Attitude 1: Advance Your Life
Making your life better doesn’t have to be about making big decisions or major changes. Instead, it’s something you can constantly work on—and it typically comes down to what we do every day.
Advancing your life has its foundations in the way you feel when you achieve; when you accomplish something no matter how big or small.
It’s scientifically proven that when we achieve it does some astonishing things to our brain and mental outlook through the release of the chemical ‘dopamine’.
Thanks to neuroscience and pharmacology, we now understand that dopamine plays a big part in generating motivation.
It’s a so-called messenger substance or neurotransmitter and is commonly referred to as the ‘happy hormone’. It is responsible for us feeling happy and experiencing happiness and we can use it to our advantage to better our lives.
We often take our day-to-day achievements for granted. We don’t give ourselves credit for the small things and that’s vital.
Yes, having big goals - the Mount Everest type achievements are important - but if you are to climb Everest you first have to negotiate the foot hills to get to base camp.
In other words, you’ve got to take small, incremental steps along the way, and we need to make sure we celebrate these achievements as we go.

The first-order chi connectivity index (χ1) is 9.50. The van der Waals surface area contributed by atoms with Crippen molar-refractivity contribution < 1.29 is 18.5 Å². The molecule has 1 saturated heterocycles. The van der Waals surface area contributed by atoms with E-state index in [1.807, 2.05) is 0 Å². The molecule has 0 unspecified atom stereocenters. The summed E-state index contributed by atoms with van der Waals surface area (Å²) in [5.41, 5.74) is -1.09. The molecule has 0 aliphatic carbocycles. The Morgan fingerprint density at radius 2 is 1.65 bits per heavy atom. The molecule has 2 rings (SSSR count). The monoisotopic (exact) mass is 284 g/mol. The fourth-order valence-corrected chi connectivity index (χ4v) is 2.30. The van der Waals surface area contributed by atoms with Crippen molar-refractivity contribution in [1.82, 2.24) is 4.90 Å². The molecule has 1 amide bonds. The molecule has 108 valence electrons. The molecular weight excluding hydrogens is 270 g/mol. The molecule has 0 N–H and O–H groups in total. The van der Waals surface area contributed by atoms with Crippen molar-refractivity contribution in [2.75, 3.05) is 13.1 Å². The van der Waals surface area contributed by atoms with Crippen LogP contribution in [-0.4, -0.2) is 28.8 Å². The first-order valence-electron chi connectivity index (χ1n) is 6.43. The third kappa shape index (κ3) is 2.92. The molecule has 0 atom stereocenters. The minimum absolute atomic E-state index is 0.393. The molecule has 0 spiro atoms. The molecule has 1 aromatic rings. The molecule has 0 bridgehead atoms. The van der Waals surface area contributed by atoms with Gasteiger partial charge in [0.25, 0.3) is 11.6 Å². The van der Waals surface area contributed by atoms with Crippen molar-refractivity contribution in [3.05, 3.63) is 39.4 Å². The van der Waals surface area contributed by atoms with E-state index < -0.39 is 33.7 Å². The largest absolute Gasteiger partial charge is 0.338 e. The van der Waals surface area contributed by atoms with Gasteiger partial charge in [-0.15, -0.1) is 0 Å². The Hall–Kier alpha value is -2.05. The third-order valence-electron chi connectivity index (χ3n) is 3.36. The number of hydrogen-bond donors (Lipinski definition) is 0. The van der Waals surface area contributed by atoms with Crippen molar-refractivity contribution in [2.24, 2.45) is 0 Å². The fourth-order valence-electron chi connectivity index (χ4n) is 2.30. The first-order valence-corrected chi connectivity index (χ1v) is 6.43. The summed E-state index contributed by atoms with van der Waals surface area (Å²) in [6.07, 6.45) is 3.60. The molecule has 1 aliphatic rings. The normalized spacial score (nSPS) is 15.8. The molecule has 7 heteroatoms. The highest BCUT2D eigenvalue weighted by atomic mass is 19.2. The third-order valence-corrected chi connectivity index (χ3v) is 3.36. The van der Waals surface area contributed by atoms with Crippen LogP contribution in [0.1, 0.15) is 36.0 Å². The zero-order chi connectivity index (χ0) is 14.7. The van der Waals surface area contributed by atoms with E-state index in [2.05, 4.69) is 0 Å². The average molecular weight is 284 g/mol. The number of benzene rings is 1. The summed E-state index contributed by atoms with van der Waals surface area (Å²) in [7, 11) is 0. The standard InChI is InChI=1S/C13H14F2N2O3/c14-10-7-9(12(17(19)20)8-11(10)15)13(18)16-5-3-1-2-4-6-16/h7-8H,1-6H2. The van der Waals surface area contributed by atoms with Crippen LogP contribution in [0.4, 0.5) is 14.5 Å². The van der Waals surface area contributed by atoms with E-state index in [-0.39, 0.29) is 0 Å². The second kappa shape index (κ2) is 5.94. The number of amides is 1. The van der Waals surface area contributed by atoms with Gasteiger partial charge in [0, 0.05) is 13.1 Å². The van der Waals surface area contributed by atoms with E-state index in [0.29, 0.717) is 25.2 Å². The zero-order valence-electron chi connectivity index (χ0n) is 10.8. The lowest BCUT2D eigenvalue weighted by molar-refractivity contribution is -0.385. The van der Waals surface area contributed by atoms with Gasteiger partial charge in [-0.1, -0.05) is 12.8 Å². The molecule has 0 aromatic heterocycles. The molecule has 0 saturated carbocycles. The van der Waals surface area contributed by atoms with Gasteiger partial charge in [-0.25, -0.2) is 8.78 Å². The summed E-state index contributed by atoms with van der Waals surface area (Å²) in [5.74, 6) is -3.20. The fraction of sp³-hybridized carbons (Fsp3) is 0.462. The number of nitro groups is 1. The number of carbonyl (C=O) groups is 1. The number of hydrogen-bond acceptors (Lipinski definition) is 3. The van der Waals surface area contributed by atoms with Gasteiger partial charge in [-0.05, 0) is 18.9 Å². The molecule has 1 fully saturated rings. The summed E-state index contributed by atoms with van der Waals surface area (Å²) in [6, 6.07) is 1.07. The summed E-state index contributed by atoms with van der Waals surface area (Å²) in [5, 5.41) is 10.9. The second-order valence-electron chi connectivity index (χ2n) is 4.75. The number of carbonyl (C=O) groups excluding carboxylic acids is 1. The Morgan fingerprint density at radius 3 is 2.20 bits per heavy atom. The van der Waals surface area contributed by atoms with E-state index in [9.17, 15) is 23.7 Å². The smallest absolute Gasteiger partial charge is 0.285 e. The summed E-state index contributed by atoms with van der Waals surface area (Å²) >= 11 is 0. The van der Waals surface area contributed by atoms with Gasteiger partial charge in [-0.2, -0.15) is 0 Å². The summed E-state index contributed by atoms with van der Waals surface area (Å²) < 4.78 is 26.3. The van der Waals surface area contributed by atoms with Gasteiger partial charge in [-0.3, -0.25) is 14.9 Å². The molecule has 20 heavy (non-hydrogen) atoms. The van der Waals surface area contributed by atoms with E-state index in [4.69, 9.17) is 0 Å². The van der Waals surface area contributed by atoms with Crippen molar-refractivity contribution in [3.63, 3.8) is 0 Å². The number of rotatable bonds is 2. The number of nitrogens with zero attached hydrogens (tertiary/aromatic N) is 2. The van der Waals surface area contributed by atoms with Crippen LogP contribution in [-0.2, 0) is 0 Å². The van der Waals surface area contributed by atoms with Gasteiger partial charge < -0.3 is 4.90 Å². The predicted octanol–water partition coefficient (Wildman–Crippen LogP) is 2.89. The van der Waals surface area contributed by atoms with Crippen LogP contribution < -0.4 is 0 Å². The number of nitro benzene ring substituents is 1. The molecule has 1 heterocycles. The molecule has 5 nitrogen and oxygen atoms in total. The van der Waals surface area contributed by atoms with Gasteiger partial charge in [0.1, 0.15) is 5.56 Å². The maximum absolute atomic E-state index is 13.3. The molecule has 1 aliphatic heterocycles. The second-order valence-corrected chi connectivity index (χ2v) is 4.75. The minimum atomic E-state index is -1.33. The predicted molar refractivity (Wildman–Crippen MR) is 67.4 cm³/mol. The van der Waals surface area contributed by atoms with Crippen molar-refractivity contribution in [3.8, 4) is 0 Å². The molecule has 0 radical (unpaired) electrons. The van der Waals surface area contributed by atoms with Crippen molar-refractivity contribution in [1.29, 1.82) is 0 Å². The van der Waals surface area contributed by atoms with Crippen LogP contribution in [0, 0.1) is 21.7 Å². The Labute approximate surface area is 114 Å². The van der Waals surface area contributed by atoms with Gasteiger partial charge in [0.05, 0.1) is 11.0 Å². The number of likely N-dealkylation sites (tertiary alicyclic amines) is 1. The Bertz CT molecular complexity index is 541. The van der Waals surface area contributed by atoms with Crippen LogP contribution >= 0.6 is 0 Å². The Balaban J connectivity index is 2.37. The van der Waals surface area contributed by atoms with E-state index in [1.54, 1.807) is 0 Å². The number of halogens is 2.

Each time we reach a milestone, no matter how small, the natural release of the motivational dopamine chemical will propel our behavior toward attaining more success.
Recognising and celebrating your individual achievements can get you really motivated through this natural neurological happening.
An example in my own life occurred when I came out of intensive care in Queensland after my accident and the nursing staff started trying to get me up during the day.
I had been lying down in bed for over 20 days and my body was still dealing from the spinal shock and being motionless. Each time the staff would try to sit me up, but even at a five-degree angle I would pass out because my body was just not used to being partly upright. I wasn’t even lasting two seconds.
It became a real challenge. My aim each day was to beat the previous day’s record.
Each step was a small one but by celebrating my wins I had, unknowingly, started off the dopamine chemical process. It became a remarkable and very natural addiction.
Unwittingly, I was able to put neuroplasticity to work to rewire the way my brain rationed out dopamine.
When you start to look at ways of trying to get the best out of any adversity and you celebrate even the smallest of achievements, the natural effect of dopamine makes the accomplishments that much sweeter.
Key things to remember: Acknowledging your everyday accomplishments will give you a greater sense of wellbeing, a sense of contentment. Celebrate your achievements no matter how small.